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Luciano D.

1.It would be easy to think that Pollitt’s title is her main argument, but it isn’t. What is Pollitt really arguing? What is her main point?

Pollitt’s article starts out by contrasting Western Europe, specifically Germany, with America in terms of which country has more benefits. Although the people of Western Europe do seem to have a more pleasurable democratic system (such as job security, retirement pensions, and affordable colleges) Pollitt argues that this might be the cause of ethnic homogeneity and the willingness to help people with the same background. Pollitt also states that this might also be the same reason why Americans have been stubborn to adopt such benefits that are enjoyed by the people of Germany. She supports this claim by saying, “Americans would rather not have something than see black and Latino Americans get it too.” Even though Europe seems to be well of, the author leaves us wondering if such a lifestyle will still be attainable with the immigration of different ethnic backgrounds such as Muslims. In short, Pollitt argues that it is not America’s open invitation to immigration that has caused a weak safety net in our country but rather our people’s unwillingness to see beyond “the color line.”

Carla Gonzalez-Baruch

Having lived in the United States my whole life definitely makes me assertive in saying this is the greatest country ever. However, for that same reason of having lived and grown up here for so long, one also notices and takes into consideration all of the bad aspects, and we realize what needs to be changed and why. When the United States is unfavorable compared to another, I try not to let it discompose the way I already feel about my country. Instead, I listen to what other people have to say about other countries, and the great aspects about them, and I acknowledge the benefits of living there. This not only allows me to keep my mind open about other opinions, but it allows me to develop a stronger standpoint and opinions as to what policies would make our country more favorable amongst the others. That being said, my response to reading Pollitt's argument was a reserved almost unemotional one. What it did do was make me think differently about the people that live in this country and what everyones efforts are in achieving the" American Dream".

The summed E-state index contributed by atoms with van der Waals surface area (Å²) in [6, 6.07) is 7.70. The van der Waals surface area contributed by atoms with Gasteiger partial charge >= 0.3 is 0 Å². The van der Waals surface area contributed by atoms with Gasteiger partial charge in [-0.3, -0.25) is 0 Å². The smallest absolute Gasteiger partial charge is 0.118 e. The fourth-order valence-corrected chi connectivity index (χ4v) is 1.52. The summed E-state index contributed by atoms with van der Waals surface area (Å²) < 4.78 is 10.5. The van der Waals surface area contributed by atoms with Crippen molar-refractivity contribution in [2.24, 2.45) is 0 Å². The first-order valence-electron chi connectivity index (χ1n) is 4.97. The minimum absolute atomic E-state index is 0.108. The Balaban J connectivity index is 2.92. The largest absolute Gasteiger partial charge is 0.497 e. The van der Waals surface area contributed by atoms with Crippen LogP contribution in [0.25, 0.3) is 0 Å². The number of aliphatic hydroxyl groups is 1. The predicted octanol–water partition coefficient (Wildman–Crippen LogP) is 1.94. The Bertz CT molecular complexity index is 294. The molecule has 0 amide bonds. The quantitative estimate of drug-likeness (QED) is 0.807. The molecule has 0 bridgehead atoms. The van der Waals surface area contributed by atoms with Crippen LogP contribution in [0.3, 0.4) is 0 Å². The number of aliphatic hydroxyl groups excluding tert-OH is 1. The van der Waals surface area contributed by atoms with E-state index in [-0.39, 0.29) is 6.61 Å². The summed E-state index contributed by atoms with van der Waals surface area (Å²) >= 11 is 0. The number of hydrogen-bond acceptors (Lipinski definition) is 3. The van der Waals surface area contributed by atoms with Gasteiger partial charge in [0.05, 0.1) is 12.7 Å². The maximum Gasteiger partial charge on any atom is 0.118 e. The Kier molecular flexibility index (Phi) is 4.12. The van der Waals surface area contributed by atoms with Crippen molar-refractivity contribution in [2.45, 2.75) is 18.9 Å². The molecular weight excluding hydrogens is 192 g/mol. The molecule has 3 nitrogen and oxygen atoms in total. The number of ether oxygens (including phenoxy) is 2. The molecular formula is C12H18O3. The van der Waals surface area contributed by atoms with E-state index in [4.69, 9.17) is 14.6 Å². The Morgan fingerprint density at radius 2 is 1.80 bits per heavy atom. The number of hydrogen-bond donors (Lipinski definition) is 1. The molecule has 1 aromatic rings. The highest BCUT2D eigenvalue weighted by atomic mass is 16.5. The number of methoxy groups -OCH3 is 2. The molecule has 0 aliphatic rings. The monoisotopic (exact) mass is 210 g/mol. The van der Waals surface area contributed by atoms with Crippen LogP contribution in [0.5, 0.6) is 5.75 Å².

Margarita Savkina

I completely agree with Katha Pollitt, life in Europe --with their social democratic system-- seems to benefit everyone a lot more. Coming from Russia to the United States made me see that the U.S. is actaully a lot more structured and has a firm belief in a strong work ethic. But sometimes a strong work ethic doesn't get you that far. After having the expereinces of traveling to many European nations, Pollitt is right. The people have a very free life style as opposed to us where we are constantly rushing to get omething done, and barely have any vacation times. My "emotional" response to this article is I feel kind of dispointed in the fact that I'll probably just turn into that average American, who keeps to themselves, prefers not to share, rishes from home to work and back, and no vacations. Life really is better out in Europe, people tend to live a more of a "fun" life. I feel dissatisfied with what is yet to come then if all Americans seem to follow the same unbreakable trend.

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